Game music isn't being pushed in the right direction
Interview with Jesper Kyd: Award winning games composer
About Jesper Kyd
Jesper Kyd’s dedication to create scores that transcend traditional repertoires has gained him international critical acclaim and numerous accolades from the arts and entertainment industry. Kyd’s hybrid electronic and live choral score for Freedom Fighters earned him the GameSpot award for “Best Original Music in a Game” and nomination for “Best Use of Sound in a Game” at the Billboard Digital Entertainment Awards. His fusion of minimalist electronica and dark orchestral and choral grooves featured in Hitman: Contracts was awarded best “Original Music” by the British Academy of Film and Television Arts at the 2005 BAFTA Games Awards.
Please introduce yourself to our readers…
Jesper: I write music for video games and films. I have been writing music for video games for 14 years and have written the score for all the Hitman games, Freedom Fighters, Splinter Cell, MDK2, Unreal Tournament 2007 and many more.
HEXUS:How did you get into composing for games?
Jesper:It started out back in the demo scene. I was part of a Danish demo group called Silents and we got together with another group called Crionics and started making games for the Amiga. Soon we started creating Sega Megadrive/Genesis games and our first game called Subterrania was sold to SEGA. We all moved to the US and started creating more games.
HEXUS:What is your main influence when creating music scores for games? Do you play the game first and then have a general idea of what style of music to use?
Jesper:When possible I always play the game first. It makes it easier to figure out what the game developers are trying to express with the game. Videos, storyboards and screen shots also help when defining the music style. This, together with good communication with the game team, is what defines the music.
How does composing for games differ from other media and classical composition?
Jesper: It’s hard to explain but there is a huge difference. It’s mostly with the “feel” of the music that it differs. Film music has to work right away and express the scene the first time you see the film. With in-game music, I try to create deeper and more complex music that people will understand better the more they hear it. When I write a score it feels more like writing an album rather than writing a score. Most game scores often have anywhere from 20 – 50 themes, whereas a movie repeats a small handful of themes throughout the film. A game is just so much bigger than a film, since it can take 20 – 100 hours to complete a game. So a 2 hour film score with 5 themes is not going to work for a game.
Other artists often influence classical composers, would you say you've been influenced by any other composers, classical or game-related?
Jesper:I enjoy composers that have their own style such as Vangelis and Jerry Goldsmith.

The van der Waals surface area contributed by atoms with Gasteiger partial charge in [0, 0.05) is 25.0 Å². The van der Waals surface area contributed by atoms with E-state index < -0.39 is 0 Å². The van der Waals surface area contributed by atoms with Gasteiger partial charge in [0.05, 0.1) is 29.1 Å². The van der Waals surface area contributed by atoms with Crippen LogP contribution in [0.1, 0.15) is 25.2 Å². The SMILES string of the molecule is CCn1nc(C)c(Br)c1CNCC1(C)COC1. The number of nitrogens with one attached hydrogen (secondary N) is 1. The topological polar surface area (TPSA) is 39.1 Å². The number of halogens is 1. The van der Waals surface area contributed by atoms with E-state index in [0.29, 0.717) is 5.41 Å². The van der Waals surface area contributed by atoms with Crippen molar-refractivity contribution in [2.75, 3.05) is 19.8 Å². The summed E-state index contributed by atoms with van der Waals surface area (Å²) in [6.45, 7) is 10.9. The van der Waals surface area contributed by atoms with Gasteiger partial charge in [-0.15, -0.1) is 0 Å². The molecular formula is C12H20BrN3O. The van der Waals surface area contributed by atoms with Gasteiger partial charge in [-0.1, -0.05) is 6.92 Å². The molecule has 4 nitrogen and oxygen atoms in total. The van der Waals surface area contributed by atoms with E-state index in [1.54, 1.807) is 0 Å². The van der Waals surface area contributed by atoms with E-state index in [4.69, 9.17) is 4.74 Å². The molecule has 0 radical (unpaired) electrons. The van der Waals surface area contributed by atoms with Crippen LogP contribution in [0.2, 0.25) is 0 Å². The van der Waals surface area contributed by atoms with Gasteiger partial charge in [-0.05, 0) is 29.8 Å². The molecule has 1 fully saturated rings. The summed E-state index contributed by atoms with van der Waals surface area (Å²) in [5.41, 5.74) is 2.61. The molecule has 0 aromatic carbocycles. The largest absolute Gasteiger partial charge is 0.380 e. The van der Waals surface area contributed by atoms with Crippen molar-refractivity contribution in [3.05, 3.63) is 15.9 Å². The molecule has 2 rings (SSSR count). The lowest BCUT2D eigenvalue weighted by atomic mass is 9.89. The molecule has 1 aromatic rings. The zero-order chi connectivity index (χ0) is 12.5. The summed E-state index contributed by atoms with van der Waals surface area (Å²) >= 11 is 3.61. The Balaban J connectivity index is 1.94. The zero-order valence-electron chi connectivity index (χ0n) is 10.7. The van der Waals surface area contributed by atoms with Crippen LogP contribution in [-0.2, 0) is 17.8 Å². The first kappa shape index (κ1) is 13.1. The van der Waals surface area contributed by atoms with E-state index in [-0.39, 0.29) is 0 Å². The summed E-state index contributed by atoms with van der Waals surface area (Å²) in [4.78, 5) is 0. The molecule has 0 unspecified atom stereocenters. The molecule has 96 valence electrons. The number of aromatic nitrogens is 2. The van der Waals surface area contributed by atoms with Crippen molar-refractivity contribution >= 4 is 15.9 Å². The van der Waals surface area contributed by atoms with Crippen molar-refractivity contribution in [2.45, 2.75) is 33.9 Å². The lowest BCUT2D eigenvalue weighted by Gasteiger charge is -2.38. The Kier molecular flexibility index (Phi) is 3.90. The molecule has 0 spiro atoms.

What is your favourite game composition to date, and why?
Jesper: I don’t have one. I am much more into film and electronica music. I don’t feel game music is being pushed in an original direction. Since most of the game music coming out is inspired by Hollywood, I would rather listen to a Hollywood film score instead.
What challenges and opportunities do you see emerging in the future of game composition?
Jesper: As far as original music composition is concerned, I think we really need to stop looking up to Hollywood if we are to create something original that will gain mainstream respect. I will continue to keep pushing my music further and keep creating music that sounds original. If the game industry keeps writing music in the style that’s popular right now, in a couple of years the music will sound dated and become disposable very quickly. This is the root of the problem in the game industry, because in a couple of years people will not be playing the PS2 or PS2 games anymore, but PS3 or PS4. It is a sad fact that due to their lack of quality most of the current soundtracks will not withstand the test of time. Look at Jerry Goldsmith and Vangelis scores. They still sound amazing and that is a testament to the composers and their desire to create something unique. Truly unique music will always live on.
HEXUS:How do you see the future of audio/music in games progressing in the future?
Jesper:Some interesting things are starting to happen with interactive music systems. These will become very complex and I expect entire sessions of music to be available for mixing in real-time to fit what the game player does. In other words, if I have 100 channels of audio in Cubase, I will be able to import these into a Pro Tools-type program and have the game code jump and fade between channels in real time.
What music do you listen to when chilling with your feet up at home?
Jesper: I listen to everything from classical music to dance music to African, Middle Eastern, and New Spirit Jazz. Currently I am getting a kick out of old John Barry scores such as The Black Hole and Midnight Cowboy.
How much time is spent on the soundtrack of an average game?
Jesper: Anywhere from 2 to 6 months, depending on the amount of music written and the amount of live performances recorded. With live performances the editing and mixing often adds considerable extra time to scores.
What advice would you give to someone who wants to study music production at University, and ultimately for a career?
Jesper:Experiment with music styles as much as you can and try to find your own sound.
What do you consider to be an effective piece of in-game music?
Jesper: Something that does not just follow the action of the game but goes deeper and adds an extra atmosphere to the game. Games to me are about creating as much depth and atmosphere as possible, and this maximum emersion will keep the game player longer in the game.